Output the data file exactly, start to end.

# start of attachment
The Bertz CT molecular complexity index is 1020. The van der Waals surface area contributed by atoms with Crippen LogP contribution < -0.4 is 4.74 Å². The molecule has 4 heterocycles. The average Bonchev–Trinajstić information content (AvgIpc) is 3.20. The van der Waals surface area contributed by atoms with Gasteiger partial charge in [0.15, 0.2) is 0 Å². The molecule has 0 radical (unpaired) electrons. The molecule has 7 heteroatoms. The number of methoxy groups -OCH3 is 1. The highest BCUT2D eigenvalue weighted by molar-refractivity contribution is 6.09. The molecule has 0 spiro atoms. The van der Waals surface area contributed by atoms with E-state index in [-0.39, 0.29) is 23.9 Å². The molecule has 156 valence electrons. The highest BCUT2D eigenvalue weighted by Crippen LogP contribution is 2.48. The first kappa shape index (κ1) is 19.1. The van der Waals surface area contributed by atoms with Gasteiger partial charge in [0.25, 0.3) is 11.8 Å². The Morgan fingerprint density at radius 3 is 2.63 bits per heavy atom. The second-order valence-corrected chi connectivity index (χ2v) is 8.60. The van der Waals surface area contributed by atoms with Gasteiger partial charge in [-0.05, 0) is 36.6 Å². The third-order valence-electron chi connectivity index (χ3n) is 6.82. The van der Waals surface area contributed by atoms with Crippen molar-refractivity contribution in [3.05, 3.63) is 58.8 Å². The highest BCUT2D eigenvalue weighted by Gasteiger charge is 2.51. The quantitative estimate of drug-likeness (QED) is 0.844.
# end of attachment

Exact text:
The Bertz CT molecular complexity index is 1020. The van der Waals surface area contributed by atoms with Crippen LogP contribution < -0.4 is 4.74 Å². The molecule has 4 heterocycles. The average Bonchev–Trinajstić information content (AvgIpc) is 3.20. The van der Waals surface area contributed by atoms with Gasteiger partial charge in [0.15, 0.2) is 0 Å². The molecule has 0 radical (unpaired) electrons. The molecule has 7 heteroatoms. The number of methoxy groups -OCH3 is 1. The highest BCUT2D eigenvalue weighted by molar-refractivity contribution is 6.09. The molecule has 0 spiro atoms. The van der Waals surface area contributed by atoms with E-state index in [-0.39, 0.29) is 23.9 Å². The molecule has 156 valence electrons. The highest BCUT2D eigenvalue weighted by Crippen LogP contribution is 2.48. The first kappa shape index (κ1) is 19.1. The van der Waals surface area contributed by atoms with Gasteiger partial charge in [0.25, 0.3) is 11.8 Å². The Morgan fingerprint density at radius 3 is 2.63 bits per heavy atom. The second-order valence-corrected chi connectivity index (χ2v) is 8.60. The van der Waals surface area contributed by atoms with Gasteiger partial charge in [-0.05, 0) is 36.6 Å². The third-order valence-electron chi connectivity index (χ3n) is 6.82. The van der Waals surface area contributed by atoms with Crippen molar-refractivity contribution in [3.05, 3.63) is 58.8 Å². The highest BCUT2D eigenvalue weighted by Gasteiger charge is 2.51. The quantitative estimate of drug-likeness (QED) is 0.844.